Vancouver. Cuisines continue to co-mingle and canoodle, forming unique
edible tableaus of this fascinating city.
Take, for instance, Toddish McWong's Robbie Burns Chinese New Year.
It sounds like a Monty Python skit but it is, frankly, the natural
evolution of Todd Wong's life. His fifth-generation Vancouver family is
a mix of many races. He used to cook for his non-Chinese friends on
Chinese New Year and seven years ago, they decided to celebrate Robbie
Burns Day and Chinese New Year in a grand-slam event. It was a riotous
party involving a 12-course Chinese banquet, Scottish kilts, bagpipes,
songs, highland dancing and haggis with plum or sweet and sour sauce.
The event is now open to the public.
This year, they introduce what's probably a world first: the haggis
won ton. Who in their right mind would have thought of it previously?
“The Chinese cooks from Flamingo restaurant are working on it right
now,” says Wong. “We're going to wrap the haggis in won ton wrappers
and deep fry it and serve it with a special sauce. They'll be
bite-size. I think it should fit in very well with dim sum lunch, too,
which literally, means pieces of the heart.” Haggis, as any Scot would
know, contains lamb heart as well as lamb liver, onions, and oatmeal,
stuffed in sheep's stomach.
“Taste-tested by some of the best Scottish and Chinese clan chefs,
it was declared the 12th wonder of the world,” Wong jests. (Toddish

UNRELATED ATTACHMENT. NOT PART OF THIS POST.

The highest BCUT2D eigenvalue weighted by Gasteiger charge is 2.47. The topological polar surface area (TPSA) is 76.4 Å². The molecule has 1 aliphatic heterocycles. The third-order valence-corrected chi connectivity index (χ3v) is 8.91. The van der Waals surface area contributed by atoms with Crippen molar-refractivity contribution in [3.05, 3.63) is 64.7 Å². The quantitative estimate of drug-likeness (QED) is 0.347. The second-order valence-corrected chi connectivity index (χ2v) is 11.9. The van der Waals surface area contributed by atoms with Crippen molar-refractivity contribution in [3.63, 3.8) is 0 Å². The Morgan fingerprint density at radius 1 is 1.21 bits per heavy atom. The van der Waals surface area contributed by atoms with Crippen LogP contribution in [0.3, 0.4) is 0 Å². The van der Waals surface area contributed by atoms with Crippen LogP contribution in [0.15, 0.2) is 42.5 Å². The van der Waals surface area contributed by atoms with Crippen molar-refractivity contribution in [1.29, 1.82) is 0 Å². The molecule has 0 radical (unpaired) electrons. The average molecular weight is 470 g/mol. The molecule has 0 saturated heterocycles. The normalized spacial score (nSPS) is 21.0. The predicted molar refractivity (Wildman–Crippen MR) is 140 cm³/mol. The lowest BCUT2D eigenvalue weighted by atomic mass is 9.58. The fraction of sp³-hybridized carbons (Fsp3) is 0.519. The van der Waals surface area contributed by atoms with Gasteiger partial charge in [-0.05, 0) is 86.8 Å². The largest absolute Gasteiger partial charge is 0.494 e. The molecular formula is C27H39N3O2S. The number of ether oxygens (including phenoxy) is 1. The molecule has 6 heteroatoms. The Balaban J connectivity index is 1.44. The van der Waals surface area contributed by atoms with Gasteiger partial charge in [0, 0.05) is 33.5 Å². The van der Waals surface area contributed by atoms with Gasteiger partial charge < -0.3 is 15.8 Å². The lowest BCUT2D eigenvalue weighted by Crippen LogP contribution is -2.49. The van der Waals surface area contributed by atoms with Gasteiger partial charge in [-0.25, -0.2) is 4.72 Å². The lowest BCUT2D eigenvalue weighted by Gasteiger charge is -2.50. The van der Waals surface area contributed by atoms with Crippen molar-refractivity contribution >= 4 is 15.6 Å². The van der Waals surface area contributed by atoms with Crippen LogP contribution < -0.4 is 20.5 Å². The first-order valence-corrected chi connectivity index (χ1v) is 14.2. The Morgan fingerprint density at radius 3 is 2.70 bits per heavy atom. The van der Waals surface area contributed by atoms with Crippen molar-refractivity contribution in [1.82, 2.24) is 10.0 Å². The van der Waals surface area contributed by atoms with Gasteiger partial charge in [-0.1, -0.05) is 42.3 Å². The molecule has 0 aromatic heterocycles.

McWong's Robbie Burns Chinese New Year dinner will take place Jan. 24
and 25 at Flamingo Restaurant. For information, call 604-987-7124 or go
Alongside this meta-cuisine, the cult of micro-cuisine is also
heating up. Chefs like Rob Clark of C restaurant hunt for cooking
ingredients with smart-bomb precision, as close to home as possible.
“I'm very conscious of where food comes from. Personally, I've gone
from worrying about how I put food on the plate, all sexy and fancy, to
spending most of my energy on how I get the food to the plate, sourcing
quality environmentally friendly organic foods. It's so ironic but
quality is closely connected, like a Siamese twin, to sustainability.”
Clark works with individual fishers — the tuna fisher, the sable
fisher, the salmon fisher, the sardine and scallop fisher; they all
pass his quality test. The same applies to his hunt for perfect
produce. He knows the farmers who specialize in different fruits and
vegetables. His cheeses are from Poplar Grove in the Okanagan, David
Wood on Saltspring and Moonstruck, also on Saltspring.